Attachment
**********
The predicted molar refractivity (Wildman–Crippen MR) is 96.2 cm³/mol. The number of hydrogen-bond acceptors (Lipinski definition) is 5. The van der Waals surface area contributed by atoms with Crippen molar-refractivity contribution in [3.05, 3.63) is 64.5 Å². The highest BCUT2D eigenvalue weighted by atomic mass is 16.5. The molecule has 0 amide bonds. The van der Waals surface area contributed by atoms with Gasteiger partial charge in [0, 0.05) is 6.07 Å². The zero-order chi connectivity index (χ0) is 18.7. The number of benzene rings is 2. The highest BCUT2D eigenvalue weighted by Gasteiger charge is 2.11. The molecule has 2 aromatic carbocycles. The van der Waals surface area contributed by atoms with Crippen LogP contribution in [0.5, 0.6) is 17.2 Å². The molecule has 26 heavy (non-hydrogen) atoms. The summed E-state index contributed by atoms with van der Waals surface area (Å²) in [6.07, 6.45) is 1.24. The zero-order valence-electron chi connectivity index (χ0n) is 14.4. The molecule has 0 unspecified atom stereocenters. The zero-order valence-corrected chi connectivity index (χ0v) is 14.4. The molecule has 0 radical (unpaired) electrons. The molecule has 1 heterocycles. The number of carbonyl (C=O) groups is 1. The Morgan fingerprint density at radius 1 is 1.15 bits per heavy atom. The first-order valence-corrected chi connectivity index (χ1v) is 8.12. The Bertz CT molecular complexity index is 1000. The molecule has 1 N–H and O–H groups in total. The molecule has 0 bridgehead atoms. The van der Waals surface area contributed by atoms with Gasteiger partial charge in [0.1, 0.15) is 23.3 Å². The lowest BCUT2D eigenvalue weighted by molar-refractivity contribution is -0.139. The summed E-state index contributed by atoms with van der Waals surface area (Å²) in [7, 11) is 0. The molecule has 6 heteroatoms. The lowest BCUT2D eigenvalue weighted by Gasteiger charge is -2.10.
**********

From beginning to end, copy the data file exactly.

The predicted molar refractivity (Wildman–Crippen MR) is 96.2 cm³/mol. The number of hydrogen-bond acceptors (Lipinski definition) is 5. The van der Waals surface area contributed by atoms with Crippen molar-refractivity contribution in [3.05, 3.63) is 64.5 Å². The highest BCUT2D eigenvalue weighted by atomic mass is 16.5. The molecule has 0 amide bonds. The van der Waals surface area contributed by atoms with Gasteiger partial charge in [0, 0.05) is 6.07 Å². The zero-order chi connectivity index (χ0) is 18.7. The number of benzene rings is 2. The highest BCUT2D eigenvalue weighted by Gasteiger charge is 2.11. The molecule has 2 aromatic carbocycles. The van der Waals surface area contributed by atoms with Crippen LogP contribution in [0.5, 0.6) is 17.2 Å². The molecule has 26 heavy (non-hydrogen) atoms. The summed E-state index contributed by atoms with van der Waals surface area (Å²) in [6.07, 6.45) is 1.24. The zero-order valence-electron chi connectivity index (χ0n) is 14.4. The molecule has 0 unspecified atom stereocenters. The zero-order valence-corrected chi connectivity index (χ0v) is 14.4. The molecule has 0 radical (unpaired) electrons. The molecule has 1 heterocycles. The number of carbonyl (C=O) groups is 1. The Morgan fingerprint density at radius 1 is 1.15 bits per heavy atom. The first-order valence-corrected chi connectivity index (χ1v) is 8.12. The Bertz CT molecular complexity index is 1000. The molecule has 1 N–H and O–H groups in total. The molecule has 0 bridgehead atoms. The van der Waals surface area contributed by atoms with Gasteiger partial charge in [0.1, 0.15) is 23.3 Å². The lowest BCUT2D eigenvalue weighted by molar-refractivity contribution is -0.139. The summed E-state index contributed by atoms with van der Waals surface area (Å²) in [7, 11) is 0. The molecule has 6 heteroatoms. The lowest BCUT2D eigenvalue weighted by Gasteiger charge is -2.10.